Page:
Editors note: The purpose of this series is to help our readers think through what discipleship is and how to embrace the Cross of Christ in all of life.
- Dave looked at learning the key to true contentment and joy in the Lord.
- Nick wrote on the three spiritual stages of a believer’s life.
- Dave wrote on the cross of Christ displayed in discipleship.
- Mathew Sims wrote on five integral reasons mature disciples of Christ need sleep.
- Dave wrote on the glory of the Cross displayed in daily following Christ in everyday life.
- Matt Perman wrote on Jesus’ absolute call to discipleship.
- Dave wrote on the illuminating work of the Holy Spirit in daily Bible reading and discipleship.
- Dave wrote on three beliefs you must have to grow a healthy praying church.
- Dave wrote on faithfulness, focus, and fruit.
- Dave wrote on five encouragements for holiness.
- Mathew Sims wrote on four essentials for cultivating disciples.
- Matthew Fretwell wrote on discipleship from the beginning.
- Dave wrote on self-sufficiency, true Christian contentment and the sufficiency of Christ.
- Dave wrote on two antidotes to anxiety.
- Jason wrote on five signs you might be making disciples of your church instead of for Jesus.
- Matt wrote on reconciling the call to be productive with the messiness of life.
- Dave wrote on three antidotes to anxiety.
- Dave wrote on the ultimate antidote for anxiety.
- Today Mike Boiling writes on wise verses foolish responses.
Proverbs 29:11 CJB, “A fool gives vent to all his feelings, but the wise, thinking of afterwards, stills them.”
Things have been a bit rough lately at work. The opportunity to spill out with angry words in response to the actions or even perceived actions of others seems to know no end. Let’s just say it has been a target rich environment of late with plenty of opportunities to practice wisdom with my tongue. Unfortunately, my tendency has been to behave on what Scripture would label as foolishness rather than in wisdom.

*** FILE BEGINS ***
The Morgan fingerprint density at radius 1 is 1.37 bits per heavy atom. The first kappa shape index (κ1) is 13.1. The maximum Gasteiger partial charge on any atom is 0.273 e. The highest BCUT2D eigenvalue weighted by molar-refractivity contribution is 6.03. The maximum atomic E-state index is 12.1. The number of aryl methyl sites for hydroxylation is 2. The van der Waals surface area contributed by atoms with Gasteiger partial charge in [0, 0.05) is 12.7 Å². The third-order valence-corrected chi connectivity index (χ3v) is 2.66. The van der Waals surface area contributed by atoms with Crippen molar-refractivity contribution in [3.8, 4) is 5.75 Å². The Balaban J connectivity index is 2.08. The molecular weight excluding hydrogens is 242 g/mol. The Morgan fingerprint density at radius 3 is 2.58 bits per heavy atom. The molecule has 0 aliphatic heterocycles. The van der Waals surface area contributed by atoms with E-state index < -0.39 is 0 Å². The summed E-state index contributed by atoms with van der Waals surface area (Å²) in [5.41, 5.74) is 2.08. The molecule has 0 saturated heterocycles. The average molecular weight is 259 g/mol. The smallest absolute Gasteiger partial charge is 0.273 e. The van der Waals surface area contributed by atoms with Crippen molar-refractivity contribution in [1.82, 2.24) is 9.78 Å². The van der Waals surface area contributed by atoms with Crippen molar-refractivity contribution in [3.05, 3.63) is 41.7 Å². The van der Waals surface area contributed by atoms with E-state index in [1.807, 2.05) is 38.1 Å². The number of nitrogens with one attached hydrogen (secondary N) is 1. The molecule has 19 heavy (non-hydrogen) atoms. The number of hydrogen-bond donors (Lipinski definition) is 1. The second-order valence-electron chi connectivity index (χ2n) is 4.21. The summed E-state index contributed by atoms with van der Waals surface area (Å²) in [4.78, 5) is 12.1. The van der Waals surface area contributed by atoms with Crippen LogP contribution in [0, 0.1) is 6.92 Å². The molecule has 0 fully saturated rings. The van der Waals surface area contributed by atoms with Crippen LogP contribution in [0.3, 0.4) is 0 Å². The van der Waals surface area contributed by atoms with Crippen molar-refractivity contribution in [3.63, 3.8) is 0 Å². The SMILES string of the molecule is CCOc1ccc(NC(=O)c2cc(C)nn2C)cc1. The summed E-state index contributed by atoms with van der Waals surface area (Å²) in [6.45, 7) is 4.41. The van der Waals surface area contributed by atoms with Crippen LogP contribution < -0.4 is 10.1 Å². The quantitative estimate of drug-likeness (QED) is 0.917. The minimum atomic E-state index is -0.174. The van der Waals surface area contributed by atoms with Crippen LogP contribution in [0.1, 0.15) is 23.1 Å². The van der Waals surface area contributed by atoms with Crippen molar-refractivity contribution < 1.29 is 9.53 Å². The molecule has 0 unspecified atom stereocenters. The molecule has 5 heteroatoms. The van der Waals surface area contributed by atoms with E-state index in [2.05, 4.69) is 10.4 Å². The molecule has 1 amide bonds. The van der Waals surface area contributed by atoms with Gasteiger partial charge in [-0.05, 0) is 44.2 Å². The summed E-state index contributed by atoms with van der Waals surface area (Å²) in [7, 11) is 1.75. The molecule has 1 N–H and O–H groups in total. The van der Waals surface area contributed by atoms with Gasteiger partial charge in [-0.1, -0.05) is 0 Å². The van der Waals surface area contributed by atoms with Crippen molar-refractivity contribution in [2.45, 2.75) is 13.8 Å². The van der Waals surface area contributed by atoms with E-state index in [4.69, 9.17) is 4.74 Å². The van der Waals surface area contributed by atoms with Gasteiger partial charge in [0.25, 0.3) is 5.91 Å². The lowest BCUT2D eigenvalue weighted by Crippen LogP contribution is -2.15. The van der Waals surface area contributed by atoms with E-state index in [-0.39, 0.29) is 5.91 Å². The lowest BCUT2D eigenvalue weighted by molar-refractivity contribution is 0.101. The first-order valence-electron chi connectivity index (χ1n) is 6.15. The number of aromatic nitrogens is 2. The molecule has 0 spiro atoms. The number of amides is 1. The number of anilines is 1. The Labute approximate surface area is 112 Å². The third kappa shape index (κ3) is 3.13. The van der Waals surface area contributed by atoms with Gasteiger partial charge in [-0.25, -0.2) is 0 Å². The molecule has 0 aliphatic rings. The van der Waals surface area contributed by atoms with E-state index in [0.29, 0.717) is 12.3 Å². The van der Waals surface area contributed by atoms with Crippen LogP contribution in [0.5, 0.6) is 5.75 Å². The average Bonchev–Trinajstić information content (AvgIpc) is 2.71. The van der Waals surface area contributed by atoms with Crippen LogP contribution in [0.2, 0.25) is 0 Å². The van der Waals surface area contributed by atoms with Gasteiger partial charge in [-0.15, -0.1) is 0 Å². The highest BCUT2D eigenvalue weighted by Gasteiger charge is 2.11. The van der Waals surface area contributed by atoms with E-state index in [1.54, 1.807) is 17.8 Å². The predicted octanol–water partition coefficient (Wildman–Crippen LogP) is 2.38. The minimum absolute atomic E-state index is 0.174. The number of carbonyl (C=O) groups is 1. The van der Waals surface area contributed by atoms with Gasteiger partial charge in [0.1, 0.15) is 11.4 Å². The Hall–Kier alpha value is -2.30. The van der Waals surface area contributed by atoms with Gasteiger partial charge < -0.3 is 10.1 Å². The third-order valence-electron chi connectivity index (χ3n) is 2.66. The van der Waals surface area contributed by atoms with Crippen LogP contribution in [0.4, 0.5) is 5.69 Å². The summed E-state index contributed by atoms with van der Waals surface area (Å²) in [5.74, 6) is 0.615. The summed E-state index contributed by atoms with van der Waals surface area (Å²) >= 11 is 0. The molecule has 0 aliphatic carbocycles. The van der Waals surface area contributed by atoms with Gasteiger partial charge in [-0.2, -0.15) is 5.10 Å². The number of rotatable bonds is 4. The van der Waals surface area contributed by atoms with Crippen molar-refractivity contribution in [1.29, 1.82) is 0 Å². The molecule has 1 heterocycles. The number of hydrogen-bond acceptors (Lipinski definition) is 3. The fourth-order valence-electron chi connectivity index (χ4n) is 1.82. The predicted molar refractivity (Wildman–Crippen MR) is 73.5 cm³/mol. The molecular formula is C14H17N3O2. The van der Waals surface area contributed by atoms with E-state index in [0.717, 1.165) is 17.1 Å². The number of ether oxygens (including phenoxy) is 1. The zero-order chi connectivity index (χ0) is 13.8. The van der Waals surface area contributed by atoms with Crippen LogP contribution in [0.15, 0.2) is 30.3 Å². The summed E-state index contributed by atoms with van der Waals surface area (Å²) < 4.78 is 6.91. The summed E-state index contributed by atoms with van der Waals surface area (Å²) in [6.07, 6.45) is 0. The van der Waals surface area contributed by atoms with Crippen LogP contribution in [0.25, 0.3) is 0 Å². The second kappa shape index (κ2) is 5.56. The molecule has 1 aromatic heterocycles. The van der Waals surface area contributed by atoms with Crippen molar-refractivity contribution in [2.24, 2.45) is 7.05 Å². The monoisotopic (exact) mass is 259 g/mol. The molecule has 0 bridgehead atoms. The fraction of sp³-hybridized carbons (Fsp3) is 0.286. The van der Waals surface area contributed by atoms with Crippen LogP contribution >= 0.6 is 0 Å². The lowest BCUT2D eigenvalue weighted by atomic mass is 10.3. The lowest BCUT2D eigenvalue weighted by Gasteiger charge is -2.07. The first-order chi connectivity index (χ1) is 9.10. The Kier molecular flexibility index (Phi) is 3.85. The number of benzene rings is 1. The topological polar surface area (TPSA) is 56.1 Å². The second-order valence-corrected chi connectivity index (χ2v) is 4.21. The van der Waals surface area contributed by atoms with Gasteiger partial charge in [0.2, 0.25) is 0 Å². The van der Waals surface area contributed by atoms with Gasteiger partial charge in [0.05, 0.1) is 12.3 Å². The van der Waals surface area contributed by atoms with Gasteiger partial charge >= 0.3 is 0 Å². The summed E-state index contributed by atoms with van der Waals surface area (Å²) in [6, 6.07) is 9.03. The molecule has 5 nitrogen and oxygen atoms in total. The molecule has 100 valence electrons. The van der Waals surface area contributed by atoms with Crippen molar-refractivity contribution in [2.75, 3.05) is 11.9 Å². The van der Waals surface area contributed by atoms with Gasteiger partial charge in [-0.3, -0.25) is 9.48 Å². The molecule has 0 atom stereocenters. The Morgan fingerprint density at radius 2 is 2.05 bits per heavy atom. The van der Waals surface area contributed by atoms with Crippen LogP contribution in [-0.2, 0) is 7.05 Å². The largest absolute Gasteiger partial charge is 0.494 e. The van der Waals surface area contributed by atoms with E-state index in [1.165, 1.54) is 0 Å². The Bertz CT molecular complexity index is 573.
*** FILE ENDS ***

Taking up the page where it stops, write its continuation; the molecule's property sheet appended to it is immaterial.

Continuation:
It is truly a difficult thing to think before you speak. Blurting out the first thing that comes to our minds is all too often the modus operandi of how we relate to one another. This is especially true in the heat of the moment, more so during those times when we have reached what we believe to be our wits end.
Admit it. We all have that maddening supervisor, co-worker, family member, or that individual that apparently never had demonstrated by the car salesperson what that wonderful thing called a turn signal is all about. We should also all admit (I have my hand raised high) that our response to such individuals is typically an unrighteous, foolish retort, something that seems to be a clever quip but is really nothing more than utter and shameful foolishness.
What does this tendency towards foolish behavior reveal in our lives? According to Proverbs 29:11, the fool gives vent to all his feelings. What does it mean to vent or utter all ones feelings? The answer can be found in the meaning of the Hebrew verb yatsa which means “to go out or go forth.” Of particular interest is the association of this particular verb with plants and planting. If we think about this for a second, the idea of emotional responses being something that germinates within our hearts which then sprouts forth from our mouth should make perfect sense. Uttering forth all your feelings foolishly is a practiced behavior, one that has its source in foolishness being rooted in your heart. Foolish responses are like weeds that sprout up immediately from a spiritually untilled soil.
The wise have a grasp of how to control their tongue. I love how the CJB states the last portion of Proverbs 29:11 – the wise, thinking of afterwards, stills them. When we dig a bit into some word meanings, the wise response becomes ever clearer. The Hebrew verb translated as stills or keeps is shabach meaning “to soothe, still, stroke.” The idea of calm and self-control is quite clear. Furthermore, the wise when pondering their response think of more than just the heat of the moment. They think of afterwards, specifically the impact and consequences of their words. This brings a whole new meaning to the old adage “think before you speak.”
So the next time you are tempted to lash out in anger, please keep Proverbs 29:11 in mind. It is many times far wiser to zip the lip than to foolishly let whatever comes to your mind slip out from your lips. Is being wise in this area of your life difficult? You bet it is! Is it vital that we grow in wisdom in this area of our lives? You bet it is! Perhaps this is why we should constantly be in a posture of prayer, constantly washing ourselves in the cleansing water of God’s Word, and always consuming the life-giving power of God’s Word. As we absorb what it means to be wise as outlined in Scripture, the Holy Spirit will till the soil of our hearts, uprooting the foolishness that so often results in diarrhea of the mouth. It is a must that we grow in this area of life as foolish words are like sharp barbs that tear apart and destroy relationships.
Be wise and ponder your words!